Parameter by Nekogames is essentially an interactive design document. It could be for an RPG, or for a fighting game, or for some kind of simulation. Whatever the missing skin, it matters not. After this game, I want to play all the design documents.
I am presented with an off-kilter spreadsheet with wonky swaths of yellow in the drunken black and grey grid. I can click on boxes. Only a few at first. Only the few which aren’t marked with the grey padlock. The boxes fill up like the status bar in a loading window. Percentages tick up. Other numbers fly out! Pink ones! Green ones! With a swipe of the cursor they are collected, even though I haven’t figured out what I’m collecting them for. How is this sea of numbers and garish yellow over abyssal black so compelling?
The top of the screen is a maze of different statistics, all described by abbreviations not always clear. An ACT. meter governs how many times you can click in a row before the message “Run>Attempted:Lack of ACT.” is displayed. A stat I can put points into called RCV. puzzled me for about twenty minutes of play until I figured out it corresponded to life recovery rate. I diagnose this not as an intentional attempt at obscurity, but rather as the inevitable result of a Japanese flash game translated without a translation budget.
I fight yellow enemies by clicking frenetically until “You win!” is displayed across the top and the enemy box is converted into a lifeless grey, spewing out its numberly innards. There is no blood, there is no death rattle, there is no acknowledgement at all of what the entity I have defeated is, but it is gone. With my new money and EXP. I make my parameters grow stronger. The help menu lets me know that “Effects of RCV. is LIFE, ACT,ATK, DEF speed of recovery will be faster.” Thank you Nekogames. Mysterious telephone boxes explained only by a question mark are taunting me with additional unexplained mechanics. Maybe if I find the secrets of the telephones I will grow stronger... (the answer is yes. Telephones are good)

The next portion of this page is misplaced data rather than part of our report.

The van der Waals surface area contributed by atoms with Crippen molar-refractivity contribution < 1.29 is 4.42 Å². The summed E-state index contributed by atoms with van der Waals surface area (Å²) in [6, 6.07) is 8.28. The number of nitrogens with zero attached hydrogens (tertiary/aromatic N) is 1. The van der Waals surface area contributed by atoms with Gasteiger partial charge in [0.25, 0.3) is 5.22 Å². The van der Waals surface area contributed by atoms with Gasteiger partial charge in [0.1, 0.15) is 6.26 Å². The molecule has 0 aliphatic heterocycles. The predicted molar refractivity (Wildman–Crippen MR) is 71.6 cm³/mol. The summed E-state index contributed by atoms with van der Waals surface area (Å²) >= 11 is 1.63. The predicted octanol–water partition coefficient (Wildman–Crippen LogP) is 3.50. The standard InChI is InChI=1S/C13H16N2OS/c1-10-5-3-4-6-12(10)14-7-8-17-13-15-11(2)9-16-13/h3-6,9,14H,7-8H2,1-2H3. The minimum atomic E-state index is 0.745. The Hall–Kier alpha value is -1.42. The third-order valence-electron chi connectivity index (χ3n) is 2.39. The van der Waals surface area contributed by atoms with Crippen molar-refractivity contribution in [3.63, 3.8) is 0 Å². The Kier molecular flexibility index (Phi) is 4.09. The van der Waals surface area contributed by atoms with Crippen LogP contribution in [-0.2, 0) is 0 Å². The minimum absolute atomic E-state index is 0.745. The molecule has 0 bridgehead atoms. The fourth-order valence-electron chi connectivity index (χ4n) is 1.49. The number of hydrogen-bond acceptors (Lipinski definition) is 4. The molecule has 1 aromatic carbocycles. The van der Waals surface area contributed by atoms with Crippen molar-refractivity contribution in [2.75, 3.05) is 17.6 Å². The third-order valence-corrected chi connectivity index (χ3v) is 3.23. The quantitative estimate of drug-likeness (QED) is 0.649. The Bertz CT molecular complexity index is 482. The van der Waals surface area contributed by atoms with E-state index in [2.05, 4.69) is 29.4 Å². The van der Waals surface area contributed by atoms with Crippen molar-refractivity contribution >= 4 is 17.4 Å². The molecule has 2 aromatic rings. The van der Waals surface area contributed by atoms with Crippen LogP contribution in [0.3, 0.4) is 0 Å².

The funny thing about this playable design document is that it’s totally broken. There are serious balance issues no matter how you go about optimizing your character, resulting in a long and tedious grind (click) towards the end so as to be powerful enough to beat the final boss (represented solely as the fraction “752/752”). This is followed by a series of “greater challenges”--which are really just more excuses to make a clickclickclickclickclick noise with your mouse--ending with the kind of gleeful goodbye message of a company which is incredibly proud to have offered an experience for a player to have enjoyed. I like their attitude. That made it fun. The simplicity made it fun. And that there is no skin to this spreadsheet allowed me to assign details entirely according to my imagination. I saw it as a hacking simulator, because my imagination is dull--but it could have easily been seen as a sports management simulator, a knight simulator, even a reductionist recreation of a Counter-Strike match.
I think Parameter is more than just a broken spreadsheet rpg; it is raw enthusiasm minus the flavour text. It can be found here, and is worth experiencing--if not to the bitter end--just to get to know the numbers behind a video game a little bit better.
A. Can not combat with the enemy to recover LIFE and becomes zero
B. Take it.
C. Leave it.
PS. (why didn’t I write about the sound in this game?)
They forgot to put sound in this game. I would really like to know what kind of music Nekogames would assign to this game. That being said, it’s probably so versatile as a reductionist piece of design because there are no textures. A score might imply an atmosphere, and an atmosphere would destroy its whole aesthetic as skeleton. I listened to the Blade Runner soundtrack when I was playing. I would imagine I would have had a very different experience listening to renaissance lute music while playing. Perhaps that’s worth another try.
There, now I’ve written about the sound in this game. Mission complete.